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Archive for May, 2018

April 28-30   Driving and Oceano

We weren’t sure where we would spend the night but it was going to be a long drive regardless. It was pleasant though. We took I-15 for quite a way then regassed in Barstow and started the familiar leg on CA-58, through Blood Alley (a part of the highway that has a treacherous crossroads at Kramer Junction) and on  up to Tehachapi.  I was hoping to spend the night there because we never have never been to the town. (I visited Donna Vetromile there once in the 70’s.) But it was very windy and we would have had a cold, gusty evening. So we continued down to our go-to place in Bakersfield: the Desert Palms.

After that 250-mile drive, we drove another 150 miles on Sunday. CA-166 was astounding. We drove past more than 20 miles of what we guessed were orange trees. The “groves” also went miles to the north and south of the road. After that, miles of grape vines. We saw lots of ground prepared for planting as well. The amount of water needed for this is frightening to contemplate.

When we reached Carrizo Plains, a protected area, the terrain reverts to its natural state – mountains and grasses. Then, once past that, back to huge farms and finally to Oceano State Beach Campground. It’s very expensive ($42) per night but it does have water and electricity. There was construction going on so it was not the quiet, peaceful haven we had hoped for. But we did get a walk on the beach the next morning.

We tried a drive east to look for good stands of mustard, the only wildflower seen on most of the terrain. We saw many ranches and gated properties but little in the way of mustard.

Looking on the coast for a good coffee spot, we ended up driving on the beach for coffee. The wind was really strong and we saw about 8 windsurfers in the distance really scooting. Quite a few seagulls were huddled near us; it was too windy to fly.

May 1-2   Paso Robles

It was a short drive up to Paso Robles. Once again, we benefitted from the large parking area across from Tobin James Cellars. As wine club members, we can dry camp there, saving $50+ per night. So of course, we reciprocated by visiting the tasting room and buying 4 more bottles of their great wine. I want to say “Thank you!” to Mom, who ends up receiving our spring and fall shipments of Tobin wines because we always seem to be on the road at that time. Each shipment contains a gift of some kind and we have Tobin floor mats, a Tobin cheese boards, a Tobin clock, barbecue tools and more. It’s all been useful except a huge pepper grinder of the sort they use in restaurants.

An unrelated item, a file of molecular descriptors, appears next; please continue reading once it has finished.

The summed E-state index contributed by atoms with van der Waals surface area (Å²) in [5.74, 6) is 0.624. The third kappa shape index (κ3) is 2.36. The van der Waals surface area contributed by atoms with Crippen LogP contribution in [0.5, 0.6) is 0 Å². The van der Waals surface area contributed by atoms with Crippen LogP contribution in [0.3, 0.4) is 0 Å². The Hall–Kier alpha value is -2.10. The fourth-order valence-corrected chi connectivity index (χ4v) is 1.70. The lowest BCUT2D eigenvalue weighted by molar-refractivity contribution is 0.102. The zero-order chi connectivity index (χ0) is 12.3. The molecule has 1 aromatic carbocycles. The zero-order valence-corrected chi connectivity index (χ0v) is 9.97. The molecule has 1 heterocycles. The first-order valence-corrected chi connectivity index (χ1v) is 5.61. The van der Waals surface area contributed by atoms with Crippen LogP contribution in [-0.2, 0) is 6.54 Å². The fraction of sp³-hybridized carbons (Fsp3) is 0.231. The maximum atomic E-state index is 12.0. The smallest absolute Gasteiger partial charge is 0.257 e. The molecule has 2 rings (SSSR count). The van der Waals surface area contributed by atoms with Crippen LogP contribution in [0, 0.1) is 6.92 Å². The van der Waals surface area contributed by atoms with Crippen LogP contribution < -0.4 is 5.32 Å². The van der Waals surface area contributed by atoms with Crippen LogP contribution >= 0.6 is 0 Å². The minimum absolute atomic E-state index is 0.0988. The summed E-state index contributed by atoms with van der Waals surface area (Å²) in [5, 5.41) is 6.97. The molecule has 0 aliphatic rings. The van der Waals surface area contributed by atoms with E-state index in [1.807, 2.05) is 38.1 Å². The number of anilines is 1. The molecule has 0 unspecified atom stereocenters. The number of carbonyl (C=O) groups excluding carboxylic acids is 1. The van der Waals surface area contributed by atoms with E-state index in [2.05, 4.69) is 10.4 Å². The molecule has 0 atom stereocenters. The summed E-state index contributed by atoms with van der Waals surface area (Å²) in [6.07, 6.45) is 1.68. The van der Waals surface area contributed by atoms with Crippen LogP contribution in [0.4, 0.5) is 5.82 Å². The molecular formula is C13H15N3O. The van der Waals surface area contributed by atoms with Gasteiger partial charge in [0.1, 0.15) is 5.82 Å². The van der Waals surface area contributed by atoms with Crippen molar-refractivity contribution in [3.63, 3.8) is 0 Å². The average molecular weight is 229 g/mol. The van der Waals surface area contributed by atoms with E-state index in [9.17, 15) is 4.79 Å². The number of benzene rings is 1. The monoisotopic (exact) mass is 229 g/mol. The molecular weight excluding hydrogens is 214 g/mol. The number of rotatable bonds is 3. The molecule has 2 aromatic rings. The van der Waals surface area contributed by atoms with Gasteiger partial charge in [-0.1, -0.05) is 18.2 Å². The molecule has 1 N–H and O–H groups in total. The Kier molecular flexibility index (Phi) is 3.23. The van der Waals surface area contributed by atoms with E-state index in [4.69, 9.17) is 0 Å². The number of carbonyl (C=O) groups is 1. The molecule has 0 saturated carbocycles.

There was time to visit one more winery and we headed for Graveyard Cellars at my insistance. They have a chocolate dessert wine that is mind blowing. They were closed and my mind wasn’t blown. We ended up at the Brochelle Tasting Room, recommended as having good Zins. We sat down on a comfy couch to taste and I found myself staring out at Paso Robles Ford, the place we had the RV towed to in 2016 when a tire almost fell off the rig. Not a happy memory. The wine was good but not mind bending. We purchased a couple of bottles and called it quits for the day.

I had written to friend Susan Miller to see if we could get together while we were in Paso. She and Fred tucked us into their busy schedule. We met for lunch at AJ’s Café (great omelet’s) and then and then went for a hike in the Three Bridges Oak Preserve in Atascadero. It is a wonderful trail, created and maintained by the Atascadero Land Preservation Society. The morning overcast had dissipated and it was a glorious afternoon. We saw more wildflowers there than we have anywhere else this trip and views just kept getting better as we went up 700 feet in elevation. The grasses were thick and green and dappled in sunlight. Susan and Fred spent quite a bit of time identifying birds and flowers, which left enough time for Dave and I to photograph to our hearts content. A great final hike with good company.